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  • The Jew in the Archive: Textualizations of (Jewish?) History in Contemporary South Asian Literature
  • Anna Guttman (bio)

If one of the tasks of both postcolonialism and subaltern studies has been to challenge colonial historiography and reclaim history for the Other, then it stands to reason that the archive ought to have a central place in both of these disciplines. Indeed, according to Sandhya Shetty and Elizabeth Jane Bellamy’s article “Postcolonialism’s Archive Fever” (2000), the task of subaltern studies is not, as Gayatri Chakravorty Spivak originally suggested, the recovery of lost voices, but the recovery of lost texts. But which texts are actually lost? And to whom? Shetty and Bellamy’s essay uncovers two texts that one might not habitually think of as lost, yet that have, in large part, consistently been the victims of “nonreading” (32): Jacques Derrida’s Of Grammatology and Spivak’s “Can the Subaltern Speak?” Despite their compelling interpretation of these two texts, Shetty and Bellamy also engage in what I contend is a comparable instance of nonreading. Jacques Derrida’s Archive Fever: A Freudian Impression (1996) is among the most preeminent theoretical statements on the archive and is one of the primary source texts for Shetty and Bellamy’s piece. This otherwise very useful article has one glaring omission that, to my surprise, is repeated in much of the criticism that engages with this crucial moment in Derrida’s oeuvre: it makes almost no mention of Jewishness.

Admittedly, Jewishness is only beginning to emerge as a concern in postcolonial studies and is not a subject which Spivak herself addresses. Yet Derrida’s entire essay is addressed to the historian Yosef Hayim Yerushalmi and his book, overtly Jewish [End Page 503] in subject, Freud’s Moses: Judaism Terminable and Interminable. Indeed, the uncertainty surrounding the terms Jewish and science (including Derrida’s provocative differentiation between the adjectives “Jewish” and “Judaic,” which he places at the heart of the archival impulse) are at the center of Derrida’s meditation on the archive. Herman Rapaport goes so far as to suggest that this “mal d’archive,” which might equally be translated as “malice in the archive” or “archive trauma” (69), is suggestive of an encounter with the Holocaust and the many documents generated and preserved by the Nazis who, particularly in the first few years of the Second World War, placed an enormous emphasis on recording their acts of discrimination and genocide as well as on the preservation of reified artifacts of a supposedly soon to be extinct Jewish cultural and religious life (Derrida 69).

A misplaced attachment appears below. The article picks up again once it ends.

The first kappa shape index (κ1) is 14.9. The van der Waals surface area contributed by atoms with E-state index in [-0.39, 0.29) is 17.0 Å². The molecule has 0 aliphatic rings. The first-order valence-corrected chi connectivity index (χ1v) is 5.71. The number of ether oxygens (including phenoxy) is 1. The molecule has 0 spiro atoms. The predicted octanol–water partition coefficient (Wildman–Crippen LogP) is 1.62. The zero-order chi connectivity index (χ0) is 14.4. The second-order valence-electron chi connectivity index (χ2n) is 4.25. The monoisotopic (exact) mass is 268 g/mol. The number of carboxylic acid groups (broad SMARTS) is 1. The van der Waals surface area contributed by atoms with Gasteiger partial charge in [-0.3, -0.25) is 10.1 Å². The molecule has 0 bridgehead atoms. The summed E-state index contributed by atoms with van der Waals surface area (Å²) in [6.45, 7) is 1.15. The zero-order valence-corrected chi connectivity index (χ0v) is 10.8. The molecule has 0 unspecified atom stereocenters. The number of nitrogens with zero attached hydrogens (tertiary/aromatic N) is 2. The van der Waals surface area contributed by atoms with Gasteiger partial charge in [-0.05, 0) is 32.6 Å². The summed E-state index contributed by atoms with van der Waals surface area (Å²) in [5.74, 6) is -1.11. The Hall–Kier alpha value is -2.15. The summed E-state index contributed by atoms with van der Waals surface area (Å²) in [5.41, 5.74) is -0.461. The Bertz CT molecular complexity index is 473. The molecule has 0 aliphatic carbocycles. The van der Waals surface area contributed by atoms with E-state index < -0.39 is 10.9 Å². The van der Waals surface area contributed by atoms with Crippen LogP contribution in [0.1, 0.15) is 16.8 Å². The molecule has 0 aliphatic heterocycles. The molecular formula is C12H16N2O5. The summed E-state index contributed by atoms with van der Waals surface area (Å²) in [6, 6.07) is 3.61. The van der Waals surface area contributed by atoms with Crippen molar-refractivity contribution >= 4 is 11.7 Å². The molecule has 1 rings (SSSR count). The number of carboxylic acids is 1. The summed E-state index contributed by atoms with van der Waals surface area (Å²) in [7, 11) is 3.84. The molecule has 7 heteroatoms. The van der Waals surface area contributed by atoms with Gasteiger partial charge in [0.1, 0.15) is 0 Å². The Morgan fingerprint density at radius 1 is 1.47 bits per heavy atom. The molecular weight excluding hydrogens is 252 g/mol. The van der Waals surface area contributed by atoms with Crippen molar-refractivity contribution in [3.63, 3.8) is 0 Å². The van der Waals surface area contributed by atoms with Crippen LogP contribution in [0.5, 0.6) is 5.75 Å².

In contrast to the theoretical neglect of the centrality of Jews and Jewishness to the imagining of the archive within postcolonial engagements with the subject, such as Shetty and Bellamy’s, and the neglect of the postcolonial in works focused on Derrida’s Jewishness, such as Inge-Birgitte Siegumfeldt’s, Jewishness, the archive, and postcolonialism intersect repeatedly in contemporary literature. South Asian writers of literary texts are embracing Jewish archival material as sources for inspiration, whether these materials are real—as in Amitav Ghosh’s forays into the Cairo genizah in In an Antique Land (1992) and Vikram Seth’s discovery of his aunt’s letters in Two Lives (2005)—or imaginary, as in the fictional letters written to a Jewish lover by the World War II spy Noor Inayat Khan in Shauna Singh Baldwin’s novel The Tiger Claw (2004) and the letters the eponymous character receives from his interned mother in Anita Desai’s Baumgartner’s Bombay (1988). The last three novels take the persecution of Jews by the Nazis as their central focus, a preoccupation shared with the South Asian novels Vishram Bedekar’s Battleground (first published in 1939), Salman Rushdie’s Shalimar the Clown (2005), and Bem Le Hunte’s There, Where the Pepper Grows (2005).

In an Antique Land, Two Lives, Baumgartner’s Bombay, and The Tiger Claw, which are the focus of this essay, all involve the discovery of “lost” texts, but in each case, despite its centrality to [End Page 504] the plot, this archival material remains nonread. I contend, instead, that the depiction of Jewish history and its subjects is used to illuminate South...


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